Uganda: We are not eating our own food
In Eastern Uganda, for generations being a farmer meant growing and eating your own food. But buying and selling food is becoming more common, and it is bringing new worries. Joe Nam reports.
It is still dark in Nampologoma when the cock's crow heralds the start of a new day. In this eastern Ugandan village nearly every household is woken by this live alarm clock, setting people on the way to their farms. This has been the way in Nampologoma and the surrounding district for as long as anyone can remember.
These days the cock's crow is one of the few reminders of the way things were, for everything else appears to be changing - not just in Nampologoma and the wider district of Butaleja, but across eastern Uganda.
One of the biggest changes has come in the form of cash: farmers who once practised subsistence agriculture - consuming most of the little they produced - are now heading for the market to sell their crops.
"Even the traditional food crops we used to consider purely for home use are now being sold. We are moving towards seeing farming as a business that should earn us money," says Richard Mugwiri, an agricultural extension officer in the district.
The reason: Uganda is bidding to become the breadbasket of Africa and beyond, encouraged by a growing regional and global demand for its agricultural produce.
The villages of Nampologoma and Bubaali have begun to feel the impact of a nationwide move towards agricultural reforms, and some experts, such as anthropologists Michael Whyte and David Kyaddondo, who have published a research paper tracking this transformation, say the changes are creating anxiety.
Food security is defined by the United Nations as "access, at all times, to sufficient, safe and nutritious food to meet dietary needs and food preferences for an active and healthy life."
But Whyte and Kyaddondo say Ugandans have a slightly different definition: "Food security, for most rural Ugandans, is about being as self-sufficient as possible," they say in a paper on food security and the cash economy. However, they add, this self-sufficiency is being steadily eroded - by the penetration of the cash economy into all aspects of rural life.
Damalie Mugudi, who lives in the village of Bubaali sells half her food crops in order to pay for her children's school fees. "When my harvest is 50 sacks of groundnuts, I will sell 25 sacks. The money is little. I do not have to labour to transport it because buyers come right to our doorstep with their big lorries." The bulk of these crops find their way to the Ugandan capital Kampala and neighbouring Kenya. Some are also sold locally, often bought by farmers when home supplies dwindle.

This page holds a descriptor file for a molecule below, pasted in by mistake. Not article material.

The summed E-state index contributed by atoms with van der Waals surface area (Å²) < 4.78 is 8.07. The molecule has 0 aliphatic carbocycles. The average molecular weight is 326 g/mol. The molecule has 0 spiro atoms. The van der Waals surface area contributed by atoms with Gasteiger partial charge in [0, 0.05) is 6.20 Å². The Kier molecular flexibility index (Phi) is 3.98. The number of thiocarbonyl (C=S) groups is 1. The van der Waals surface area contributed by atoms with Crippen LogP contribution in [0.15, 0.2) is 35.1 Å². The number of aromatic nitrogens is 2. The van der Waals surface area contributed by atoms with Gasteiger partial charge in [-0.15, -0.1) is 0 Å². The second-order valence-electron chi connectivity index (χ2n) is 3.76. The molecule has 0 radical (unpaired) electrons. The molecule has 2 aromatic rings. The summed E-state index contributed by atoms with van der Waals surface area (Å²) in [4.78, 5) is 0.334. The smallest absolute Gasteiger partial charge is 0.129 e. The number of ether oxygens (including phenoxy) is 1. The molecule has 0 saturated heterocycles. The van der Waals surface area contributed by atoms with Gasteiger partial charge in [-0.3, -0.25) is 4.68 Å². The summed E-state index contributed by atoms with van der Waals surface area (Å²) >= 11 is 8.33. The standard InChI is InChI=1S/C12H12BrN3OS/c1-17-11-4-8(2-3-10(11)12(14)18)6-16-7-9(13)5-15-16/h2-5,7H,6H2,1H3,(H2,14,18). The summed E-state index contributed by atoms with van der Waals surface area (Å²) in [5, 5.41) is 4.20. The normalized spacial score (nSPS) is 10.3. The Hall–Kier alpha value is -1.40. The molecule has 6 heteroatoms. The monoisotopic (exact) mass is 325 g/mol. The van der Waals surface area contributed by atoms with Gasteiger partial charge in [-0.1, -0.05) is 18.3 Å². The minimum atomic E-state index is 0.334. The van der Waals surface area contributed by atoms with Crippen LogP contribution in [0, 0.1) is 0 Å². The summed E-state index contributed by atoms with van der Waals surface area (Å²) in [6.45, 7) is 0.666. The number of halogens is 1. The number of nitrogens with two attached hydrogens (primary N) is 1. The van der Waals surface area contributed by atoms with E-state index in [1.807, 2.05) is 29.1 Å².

What is worrying some is that farmers may be selling too much food, thus exposing themselves to the risk of hunger.
Mugudi says families who do not produce enough food for home consumption are looked down upon by the rest of the community, and are seen as "poor people."
"Some families in Bubaali sell most of their food and starve," says Mugudi's neighbour, 42-year-old Jennifer Wasswa, but she adds that this is not common. Another problem is that some men also sell food meant to be eaten at home, without the consent of their wives.
Cotton used to be the main cash crop in this region. But cotton farming declined precipitously after the collapse of ginneries and marketing structures during the regime of military dictator Idi Amin in the 1970s. As cotton dwindled, rice thrived.
In Nampologoma today, thousands of men are engaged in rice cultivation, their produce often destined for the export market. Begun by the Chinese in 1976 over a cultivable area of 2,380 acres on the swamps of the river Manafwa, the Doho Rice Scheme employs some 4,385 farmers as farm labourers. In a good season these farmers can earn up to US$ 3,000 - far more than a school teacher's salary.
"Food security cannot be ensured by not selling food, rather, it is by producing the surplus and selling it to buy food stock that lasts longer such as millet. One bag of rice buys three bags of millet," says Dr John Mudusu, chairman of a massive farming initiative in Nampologoma called the Doho Rice Scheme.
In Nampologoma, the switch from growing food to earning wages and buying food, has not led to starvation as some feared, but there are changes nevertheless. With more cash in their pockets, men are said to 'develop wings'. They can now take a second or third wife or spend money on 'luxuries' at the village trading centre.
"For us, the issue is not whether people should sell food or not," says Henry Kizito, Executive Director of VEDCO, a non-profit organisation seeking to develop agri-business in Uganda.
"The issue is of increased food production, good post-harvest handling to minimise losses and value addition. We do not discourage farmers from selling their crops; we encourage them to produce surplus and to sell it because they need the money. We also help them to find good markets."
As farmers come to rely on selling their labour or selling some food crops to earn enough money to eat, they become more dependent on the fluctuations of the market for their food security.
Dr Michael Abu Sakara, country director for Sasakawa Africa Association, believes there is no going back. "The time is over when villages and countries were food sufficient and needed little from outside. Today we live in a global village. We need a national framework, plus an international space that allows people to grow and market their food. Agriculture must be made profitable for farmers in Africa to ensure food security," he says.